Ahhh Spring! In the St. Petersburg area it means beautiful days sans high humidity. It’s a fabulous time of year – everything is blooming and the days are long. It also happens to be the very best time of year to sell your home. If you’re thinking of moving….. then you might want to get moving! Perhaps you’re a bit hesitant. After all, if there are more homes on the market will you have to sacrifice price to sell yours? As always, we’re about facts and figures. Read on as we break it down so you can make an informed decision.
It’s High Season
Have you ever planned a vacation during “peak” or “high” season? If so, you know you know you’re going to pay a big up-charge for the same hotel room you could have stayed in two months earlier for half the price. How can hotels, cruise lines and more get away with this? Easy… most people can’t go on Spring Break in January. Many people aren’t interested in celebrating Christmas vacation in October. You get the idea. So, if you want to get a deal, you plan your trip in January or October… if you want to go at the same time as everyone else you’ll have to pay the higher fee to get what you want.
Real estate works the same way. Sure, there are homes that sell in October and January but the market notoriously starts heating up in March and by May you’re in high season. When buyers look in the off-season they’re often hunting for a deal. There aren’t as many buyers in the market and a seller might have to make concessions they normally would not have to make. Now, this certainly isn’t true in every situation and there are always exceptions but it tends to hold true here in the Bay area.
As always, the proof is in the pudding. The Tampa Bay Times reports that Bay area home prices are up 11% in March. In fact, the article states that there aren’t enough homes on the market for the number of buyers wanting to make a purchase.
“As evidence of the huge demand for single-family homes, the median time from listing to contract in Pinellas was just 31 days in March.”
Supply and Demand Economics
We’re going back to high school for a moment here. Good old fashioned supply vs. demand. It’s as simple as it is true. There are more people looking for homes to buy than there is inventory to support them. In fact, RealtyTrac, a leading provider of comprehensive U.S. housing and property data, including nationwide parcel-level records for more than 130 million U.S. properties, says March 2016 saw the highest home price gains since December 2007.
When you decide to list your home on the market you know there’s a whole checklist of items you’ll need to make sure are absolutely perfect. Here’s where Mother Nature helps us all a bit. Look at the grass outside your front door. See how green it is? Yep, that’s a selling point. Now, look at your shrubs… are they blooming? Yep, another selling point. Let’s face it, your house will look its absolute best when the sun is shining, the grass is green and lush, the pool looks cool and refreshing, and the flowers are in bloom spreading color everywhere. The fact that it stays lighter longer only helps your cause even more.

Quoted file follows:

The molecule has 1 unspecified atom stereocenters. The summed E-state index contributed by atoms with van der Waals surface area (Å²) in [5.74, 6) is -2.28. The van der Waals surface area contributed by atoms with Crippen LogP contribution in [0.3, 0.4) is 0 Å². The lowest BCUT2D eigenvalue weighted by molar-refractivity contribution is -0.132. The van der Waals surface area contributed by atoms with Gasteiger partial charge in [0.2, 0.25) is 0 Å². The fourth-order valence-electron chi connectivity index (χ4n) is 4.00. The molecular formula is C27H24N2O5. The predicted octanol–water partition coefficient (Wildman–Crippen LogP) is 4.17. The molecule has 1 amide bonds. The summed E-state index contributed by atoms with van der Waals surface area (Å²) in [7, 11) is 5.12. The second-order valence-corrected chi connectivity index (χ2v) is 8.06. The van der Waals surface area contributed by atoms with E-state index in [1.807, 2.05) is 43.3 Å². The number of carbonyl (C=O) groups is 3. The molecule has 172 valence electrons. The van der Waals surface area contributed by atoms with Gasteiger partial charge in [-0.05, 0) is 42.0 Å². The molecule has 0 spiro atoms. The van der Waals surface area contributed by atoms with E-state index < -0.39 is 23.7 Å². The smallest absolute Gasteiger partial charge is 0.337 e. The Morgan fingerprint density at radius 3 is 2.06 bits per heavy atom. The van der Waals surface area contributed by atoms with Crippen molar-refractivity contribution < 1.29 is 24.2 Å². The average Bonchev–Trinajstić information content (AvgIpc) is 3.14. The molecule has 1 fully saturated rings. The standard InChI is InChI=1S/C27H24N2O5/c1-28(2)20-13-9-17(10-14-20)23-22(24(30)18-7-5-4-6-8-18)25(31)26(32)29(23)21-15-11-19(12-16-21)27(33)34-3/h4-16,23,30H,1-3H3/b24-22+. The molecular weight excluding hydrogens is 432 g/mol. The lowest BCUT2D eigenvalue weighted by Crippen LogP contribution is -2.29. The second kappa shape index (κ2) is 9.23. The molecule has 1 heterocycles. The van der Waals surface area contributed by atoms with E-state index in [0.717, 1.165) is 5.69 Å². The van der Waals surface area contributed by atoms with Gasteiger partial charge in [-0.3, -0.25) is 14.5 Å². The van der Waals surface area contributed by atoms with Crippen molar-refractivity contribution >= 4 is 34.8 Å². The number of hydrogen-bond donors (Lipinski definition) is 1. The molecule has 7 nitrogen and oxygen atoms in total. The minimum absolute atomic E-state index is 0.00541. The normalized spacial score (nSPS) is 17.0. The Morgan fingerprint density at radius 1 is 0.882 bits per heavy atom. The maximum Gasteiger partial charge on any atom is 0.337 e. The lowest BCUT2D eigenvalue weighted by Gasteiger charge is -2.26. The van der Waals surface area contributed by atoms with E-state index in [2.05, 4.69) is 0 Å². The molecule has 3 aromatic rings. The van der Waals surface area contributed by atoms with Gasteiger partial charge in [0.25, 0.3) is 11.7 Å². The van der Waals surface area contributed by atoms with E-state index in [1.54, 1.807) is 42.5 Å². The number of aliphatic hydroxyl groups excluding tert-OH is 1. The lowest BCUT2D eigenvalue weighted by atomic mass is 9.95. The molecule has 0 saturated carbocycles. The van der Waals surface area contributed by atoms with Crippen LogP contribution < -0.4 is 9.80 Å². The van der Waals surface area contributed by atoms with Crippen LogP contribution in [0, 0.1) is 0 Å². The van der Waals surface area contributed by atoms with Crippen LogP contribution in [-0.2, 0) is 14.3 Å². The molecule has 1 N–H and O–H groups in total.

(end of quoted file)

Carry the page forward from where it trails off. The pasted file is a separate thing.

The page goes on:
Did we mention Uncle Sam?
Another bonus to listing your home in the spring is Uncle Sam. No, there are no additional tax perks for you per se but think about it… many potential buyers are walking around with tax refund checks they’re hoping to spend on that new home. It’s a little boost in income and optimism. You can capitalize on it when you list your house in the spring.
The numbers please…
According to RealtyTrac, here are the numbers for homes in Tampa and below you’ll find a chart for the rest of the Bay area.
Home sales for February 2016 were up 113% compared with the previous month, and up 12%compared with a year ago. The median sales price of a non-distressed home was $158,000. The median sales price of a foreclosure home was $90,000, or 43% lower than non-distressed home sales.
Ready to list… Consider this
Time Magazine offers this little helpful hint when you’ve made the decision to list your home. It has to do with how to price it. You know when you’re at the store and that top you want is $49.99? You justify it to yourself as $40 bucks. We’re all guilty of seeing what we want to see. It turns out buyers go through the same thing:
“Don’t price your house with a zero at the end. Studies show that people perceive a precise price, such as $282,284, as lower than rounded ones, such as $280,000, even when the rounded prices are actually lower. Real-life sales show that one zero at the end of an asking price lowers the final sale price by .72% and two zeros lower it by .73%. That may not sound like much, but it can add up to thousands of dollars.”
If you would like a comparative market analysis of your home by one of our real estate experts please give us a call today!